Then some days later she called to ask how to save her pictures from the walk from facebook. “I am smiling so sweetly! I can’t believe I am smiling so sweetly! IHM you guys have changed my life in two days!”

She said her legs did hurt but not enough to prevent her from coming for future walks 🙂 Reminded me of how I had felt the first time. I had to take a paracetamol because of the muscle ache and slight fever from the unused to exercise. And I remember how the biggest concern was getting well enough for the next walk.

And that is how 2014 has been for me. Full of hope and healing.

This group is a closed group and only for mothers who have known child loss.

If you know of someone who has lost a child, please let them know about this safe and supportive space –  and let them decide if this is for them. One way would be to write this email [] on a piece of paper but it would be  better to  message it to them (on their phone) so that it is not misplaced and whenever they are ready, they would have the option of joining.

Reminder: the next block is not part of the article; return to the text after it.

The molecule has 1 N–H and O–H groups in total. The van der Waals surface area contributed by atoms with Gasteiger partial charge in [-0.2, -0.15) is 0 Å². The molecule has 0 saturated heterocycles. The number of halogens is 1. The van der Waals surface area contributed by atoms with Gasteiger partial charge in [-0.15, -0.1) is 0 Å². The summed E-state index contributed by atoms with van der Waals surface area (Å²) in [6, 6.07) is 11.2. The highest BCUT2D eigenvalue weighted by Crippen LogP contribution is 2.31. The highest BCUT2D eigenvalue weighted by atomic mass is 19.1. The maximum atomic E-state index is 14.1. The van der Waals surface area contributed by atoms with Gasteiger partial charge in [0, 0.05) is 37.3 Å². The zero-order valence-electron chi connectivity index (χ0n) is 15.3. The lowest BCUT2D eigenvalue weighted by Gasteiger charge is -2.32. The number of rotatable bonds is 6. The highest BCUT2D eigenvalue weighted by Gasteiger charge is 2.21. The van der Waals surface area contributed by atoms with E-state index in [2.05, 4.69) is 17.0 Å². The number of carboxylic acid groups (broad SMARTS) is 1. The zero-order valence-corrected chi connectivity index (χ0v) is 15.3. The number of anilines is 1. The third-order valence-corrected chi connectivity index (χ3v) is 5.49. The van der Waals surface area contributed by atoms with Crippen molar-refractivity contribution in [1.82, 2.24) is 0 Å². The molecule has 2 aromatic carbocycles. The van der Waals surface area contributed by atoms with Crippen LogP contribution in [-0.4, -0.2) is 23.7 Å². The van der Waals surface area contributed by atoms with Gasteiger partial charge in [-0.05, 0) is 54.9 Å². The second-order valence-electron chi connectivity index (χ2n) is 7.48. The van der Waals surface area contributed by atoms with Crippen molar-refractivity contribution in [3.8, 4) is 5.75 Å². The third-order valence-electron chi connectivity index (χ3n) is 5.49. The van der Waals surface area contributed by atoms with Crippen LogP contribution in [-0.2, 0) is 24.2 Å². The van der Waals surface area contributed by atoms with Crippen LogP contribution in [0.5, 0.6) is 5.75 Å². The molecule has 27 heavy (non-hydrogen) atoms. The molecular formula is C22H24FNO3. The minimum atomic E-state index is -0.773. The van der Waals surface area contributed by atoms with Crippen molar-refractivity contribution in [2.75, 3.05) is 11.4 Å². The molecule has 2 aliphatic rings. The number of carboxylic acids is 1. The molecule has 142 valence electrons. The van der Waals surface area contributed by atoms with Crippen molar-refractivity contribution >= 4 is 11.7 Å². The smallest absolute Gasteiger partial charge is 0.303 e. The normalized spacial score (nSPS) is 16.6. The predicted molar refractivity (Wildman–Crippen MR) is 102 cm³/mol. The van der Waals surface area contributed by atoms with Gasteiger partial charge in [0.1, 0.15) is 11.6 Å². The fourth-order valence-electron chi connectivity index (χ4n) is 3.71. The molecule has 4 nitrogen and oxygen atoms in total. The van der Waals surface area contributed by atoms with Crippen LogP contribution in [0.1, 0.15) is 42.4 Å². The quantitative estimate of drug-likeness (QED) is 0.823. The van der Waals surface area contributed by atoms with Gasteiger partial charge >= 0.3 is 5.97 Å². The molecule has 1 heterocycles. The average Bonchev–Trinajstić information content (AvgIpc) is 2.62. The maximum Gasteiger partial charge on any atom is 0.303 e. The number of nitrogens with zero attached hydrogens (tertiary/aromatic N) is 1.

Another way would to be to send a message on this page,

UPDATED: The group cannot be found by non members.

Related Posts:

She will live forever in our hearts.

On 19th Jan 2014.

Two photographs in an email.

On 19th Jan 2013.

On 19th Jan 2011.

Do dreams have meanings?

Do you believe that each day promises a fresh beginning?

2011… and an unbelievable dream.

Creating a Support Group

Words do heal.

“The pain will never go, but you will smile again.”

It’s Real not Virtual : Love from Crafty Shines…

Just pick it up…

“Grieving parents behave in a different manner. ”

When they cry.

The right way to grieve.

When it is okay to count your blessings.


The friends I have never met.

Found this being shared on facebook and realised how true this has been for me. Thank You.